Repentance, Part IV   2 comments

Above:  Ash Wednesday Cross

Scanned by Kenneth Randolph Taylor

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For Ash Wednesday, Year 1, according to the U.S. Presbyterian lectionary of 1966-1970

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Almighty and everlasting God, who hatest nothing that thou hast made,

and dost forgive the sins of all those who are penitent:

create and make in us new and contrite hearts, that we,

worthily lamenting our sins and acknowledging our wretchedness,

may obtain of thee, the God of all mercy, perfect remission and forgiveness;

through Jesus Christ our Lord.  Amen.

The Book of Common Worship–Provisional Services (1966), 120

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2 Corinthians 7:2-10

Matthew 6:16-21

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Seasons exist in nature.  That they exist in liturgical calendars makes sense, too.  It is a pattern as old as antiquity and present in Judaism and Christianity.

The focus of Lent is repentance, or, literally, turning around.  Traditionally, one is supposed to give up a bad habit, a food one needs to avoid, et cetera, or to take up a good habit.  We human beings are creatures of habit, so may we nurture positive ones.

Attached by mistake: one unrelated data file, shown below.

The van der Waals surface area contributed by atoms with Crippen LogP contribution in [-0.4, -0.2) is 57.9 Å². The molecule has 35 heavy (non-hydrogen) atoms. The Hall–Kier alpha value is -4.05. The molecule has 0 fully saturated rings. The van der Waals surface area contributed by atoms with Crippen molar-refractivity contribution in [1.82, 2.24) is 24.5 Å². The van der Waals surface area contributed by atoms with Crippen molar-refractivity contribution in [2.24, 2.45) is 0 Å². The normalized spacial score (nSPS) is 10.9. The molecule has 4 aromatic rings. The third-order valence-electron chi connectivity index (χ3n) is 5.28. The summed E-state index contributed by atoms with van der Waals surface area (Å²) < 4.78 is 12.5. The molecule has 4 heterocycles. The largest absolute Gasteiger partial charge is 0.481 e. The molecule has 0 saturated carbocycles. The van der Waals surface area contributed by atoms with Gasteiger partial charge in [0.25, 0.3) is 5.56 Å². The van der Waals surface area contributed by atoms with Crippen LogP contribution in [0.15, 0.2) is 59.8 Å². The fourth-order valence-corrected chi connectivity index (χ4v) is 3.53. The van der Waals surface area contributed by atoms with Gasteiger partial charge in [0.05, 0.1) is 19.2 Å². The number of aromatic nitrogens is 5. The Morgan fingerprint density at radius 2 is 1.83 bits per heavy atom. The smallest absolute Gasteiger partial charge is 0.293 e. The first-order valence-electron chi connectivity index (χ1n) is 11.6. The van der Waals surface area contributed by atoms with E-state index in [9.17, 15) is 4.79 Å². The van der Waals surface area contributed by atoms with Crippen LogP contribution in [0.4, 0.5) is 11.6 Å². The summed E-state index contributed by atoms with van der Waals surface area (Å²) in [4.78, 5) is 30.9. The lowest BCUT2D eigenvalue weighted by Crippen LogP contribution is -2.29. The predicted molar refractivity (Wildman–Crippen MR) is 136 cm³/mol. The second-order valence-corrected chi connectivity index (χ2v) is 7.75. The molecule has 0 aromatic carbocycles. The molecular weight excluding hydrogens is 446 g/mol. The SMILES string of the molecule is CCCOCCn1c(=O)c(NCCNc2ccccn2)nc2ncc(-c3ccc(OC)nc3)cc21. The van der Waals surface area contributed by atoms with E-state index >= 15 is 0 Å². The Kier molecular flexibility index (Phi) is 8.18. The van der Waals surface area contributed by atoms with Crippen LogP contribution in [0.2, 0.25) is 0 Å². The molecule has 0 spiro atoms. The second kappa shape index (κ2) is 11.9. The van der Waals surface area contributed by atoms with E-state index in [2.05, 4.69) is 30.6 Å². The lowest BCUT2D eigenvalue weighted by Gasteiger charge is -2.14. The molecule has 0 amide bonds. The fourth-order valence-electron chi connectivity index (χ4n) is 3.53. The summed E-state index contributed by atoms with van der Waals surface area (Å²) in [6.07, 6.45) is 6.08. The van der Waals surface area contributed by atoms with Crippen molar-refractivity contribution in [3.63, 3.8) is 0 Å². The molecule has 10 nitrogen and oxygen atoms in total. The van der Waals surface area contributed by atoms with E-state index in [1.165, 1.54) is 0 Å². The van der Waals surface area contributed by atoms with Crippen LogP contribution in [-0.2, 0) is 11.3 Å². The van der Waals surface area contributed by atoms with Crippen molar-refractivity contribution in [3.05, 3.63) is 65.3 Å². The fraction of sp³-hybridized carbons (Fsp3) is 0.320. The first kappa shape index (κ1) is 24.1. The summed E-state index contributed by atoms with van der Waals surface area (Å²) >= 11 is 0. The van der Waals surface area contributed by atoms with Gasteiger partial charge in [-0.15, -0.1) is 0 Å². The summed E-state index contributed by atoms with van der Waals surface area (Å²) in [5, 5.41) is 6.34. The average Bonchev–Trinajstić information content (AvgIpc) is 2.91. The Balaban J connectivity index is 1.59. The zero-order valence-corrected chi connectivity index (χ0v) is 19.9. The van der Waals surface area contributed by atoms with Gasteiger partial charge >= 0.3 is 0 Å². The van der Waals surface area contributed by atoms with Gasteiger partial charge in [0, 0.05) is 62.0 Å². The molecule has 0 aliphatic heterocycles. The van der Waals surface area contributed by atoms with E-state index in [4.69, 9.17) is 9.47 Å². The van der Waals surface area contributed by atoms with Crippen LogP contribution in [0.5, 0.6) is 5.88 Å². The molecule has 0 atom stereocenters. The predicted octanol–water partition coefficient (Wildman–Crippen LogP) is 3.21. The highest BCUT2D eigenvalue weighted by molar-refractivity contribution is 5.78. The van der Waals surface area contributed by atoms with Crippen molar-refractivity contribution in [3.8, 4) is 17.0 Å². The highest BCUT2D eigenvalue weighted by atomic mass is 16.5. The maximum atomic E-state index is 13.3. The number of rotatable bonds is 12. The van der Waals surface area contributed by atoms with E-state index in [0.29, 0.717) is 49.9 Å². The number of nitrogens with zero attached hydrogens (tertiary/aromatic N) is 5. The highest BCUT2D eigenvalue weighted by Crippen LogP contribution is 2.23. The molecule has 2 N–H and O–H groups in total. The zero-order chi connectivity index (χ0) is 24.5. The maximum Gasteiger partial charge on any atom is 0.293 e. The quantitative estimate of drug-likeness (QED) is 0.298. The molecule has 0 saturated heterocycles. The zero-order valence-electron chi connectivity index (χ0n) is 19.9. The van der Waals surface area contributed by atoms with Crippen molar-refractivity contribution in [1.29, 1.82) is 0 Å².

Advent and Lent are the two preparatory seasons in Western Christianity.  During Advent one is supposed to prepare for the twelve days of Christmas.  Some of us take Advent and Christmas so seriously that we wait until nearly Christmas Eve to say “Merry Christmas,” then say “Merry Christmas” through January 5.  During Lent we are supposed to prepare for the fifty days of Easter.  I, with my United Methodist background, and Episcopalian affiliation, take Lent seriously while not mistaking it for a time to wear a hairshirt.  (Asceticism is not my spiritual path.)  I also observe the Easter season, all the way through the Day of Pentecost.

I propose taking on a task for Lent.  The details of the task properly vary from person to person, but it should work toward building up treasure in Heaven.  Choose one task, O reader, and complete it diligently, faithfully, and well.  May you emerge from Lent as a better person in God.

KENNETH RANDOLPH TAYLOR

NOVEMBER 6, 2018 COMMON ERA

THE FEAST OF CHRISTIAN GREGOR, FATHER OF MORAVIAN CHURCH MUSIC

THE FEAST OF GIOVANNI GABRIELI AND HANS LEO HASSLER, COMPOSERS AND ORGANISTS; AND CLAUDIO MONTEVERDI AND HEINRICH SCHUTZ, COMPOSERS AND MUSICIANS

THE FEAST OF THEOPHANE VENARD, ROMAN CATHOLIC PRIEST, MISSIONARY, AND MARTYR IN VIETNAM

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2 responses to “Repentance, Part IV

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  1. Excellent post. For me, I choose to fast TV or social media for a period of time. It puts my spirit in a better place!

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